The Scottish coastline offers some of the most scenic views in the world, and there are a number of ways to see it - including sailing!
There are many sailing journeys available throughout the country, and here are three of the best.
1 - The Viking Trail
The name says it all. There are numerous options to explore some of Scotland’s historic Viking locations. The trail will take you through the Caledonian Canal and then cruise to the north of the country, including Orkney and Shetland.
There is a huge amount of wildlife to see on the way, as well as visiting historical sites. And if you like a wee dram, then you'll find a number of whisky distilleries on the trail.
The sailing goes through Inverness, and heads north to Caithness via the Moray Firth, the home of a rare breed of bottle nose dolphins. After the famous Pentland Firth there is a chance to explore the amazing coastlines of Orkney and Shetland.
Plan you passage to the Viking Trail with help from Sail Scotland
2 - St Kilda
Lying some 40 miles to the west of the Outer Hebrides, St Kilda and its World Heritage Site is, for many sailors, the ultimate aim.
They may be approached through the Sound of Harris (between South Harris and North Uist), the Sound of Barra (between Barra and South Uist) or the Sounds of Sandray, Mingulay or Pabbay (all to the south of Barra).
The southern three sounds offer the most straightforward route but the longest offshore passage to St Kilda, whilst the northern duo offer a more complex, but well-marked, route followed by a shorter passage, with the option to call in at the Monarch Isles en route.
Settled weather is needed to venture beyond the shelter of the Outer Hebrides but, as with the whole of this area, the potential rewards are well worth the effort - the highest cliffs in Britain, truly spectacular birdlife and the museum on the main island of Hirta.
The island is a Dual World Heritage Site, and is managed by the National Trust for Scotland, SNH and the Ministry of Defence, all of which have a presence on Hirta during the summer months.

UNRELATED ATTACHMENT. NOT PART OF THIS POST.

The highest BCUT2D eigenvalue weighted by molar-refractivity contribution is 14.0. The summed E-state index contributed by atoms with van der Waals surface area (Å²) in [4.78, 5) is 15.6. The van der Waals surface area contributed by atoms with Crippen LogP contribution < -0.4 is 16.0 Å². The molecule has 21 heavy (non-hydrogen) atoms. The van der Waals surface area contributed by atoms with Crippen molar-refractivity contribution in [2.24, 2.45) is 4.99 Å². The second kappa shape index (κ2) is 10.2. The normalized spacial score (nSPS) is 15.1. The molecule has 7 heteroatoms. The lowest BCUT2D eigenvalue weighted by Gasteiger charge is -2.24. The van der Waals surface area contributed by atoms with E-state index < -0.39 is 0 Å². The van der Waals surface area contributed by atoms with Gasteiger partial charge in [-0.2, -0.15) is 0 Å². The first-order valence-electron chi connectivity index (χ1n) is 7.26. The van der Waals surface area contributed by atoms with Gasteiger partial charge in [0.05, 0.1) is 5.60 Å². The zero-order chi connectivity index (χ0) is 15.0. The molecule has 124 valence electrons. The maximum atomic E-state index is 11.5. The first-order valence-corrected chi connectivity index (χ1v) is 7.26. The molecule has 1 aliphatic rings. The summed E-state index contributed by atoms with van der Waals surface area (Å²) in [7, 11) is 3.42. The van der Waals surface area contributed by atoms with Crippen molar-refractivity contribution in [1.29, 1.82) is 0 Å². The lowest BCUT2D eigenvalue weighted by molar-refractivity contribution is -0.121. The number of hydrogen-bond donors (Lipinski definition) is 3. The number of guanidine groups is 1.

3 - The Clyde
The Firth of Clyde is one of the largest areas of sheltered deep water in the British Isles, and as a result has been a major centre for recreational boating for well over a century.
But the Clyde is more than just a convenient playground: it is also the perfect starting point for cruises along the scenic west coast of Scotland
From Troon, one of the major marinas on the Clyde, the popular route is north west, through the beautiful Kyles of Bute to the Crinan Canal, and then to the Argyll Coast and Islands, Skye, and the Outer Hebrides. Heading south west past Arran and round the Mull of Kintyre, perhaps calling at Sanda or Campbeltown, is a passage best undertaken in good weather. It leads to the southern Isles of Gigha, Islay and Jura, or alternatively across the North Channel to Rathlin Island, Ballycastle and Glenarm, all just a few miles away, all of which serve as a useful point from which to depart for either the west coast of Scotland or the northern coast of Ireland where facilities are also improving. There are many less demanding passages within the Firth of Clyde. Indeed, one could sail every day for a week and not run out of new lochs and anchorages to explore.
One of the most popular destination harbours is Tarbert - a picturesque village where the remains of Tarbert Castle, which is illuminated at night, overlook the village.
For more information on these destinations, or other sailing regions around Scotland, visit the Sail Scotland website
The Viking Trail
Credit - Sail Scotland
Credit Classic Sailing
Alistair Munro, published on the Scotsman, Scotland's National Newspaper. View the original
Sail Scotland - www.sailscotland.co.uk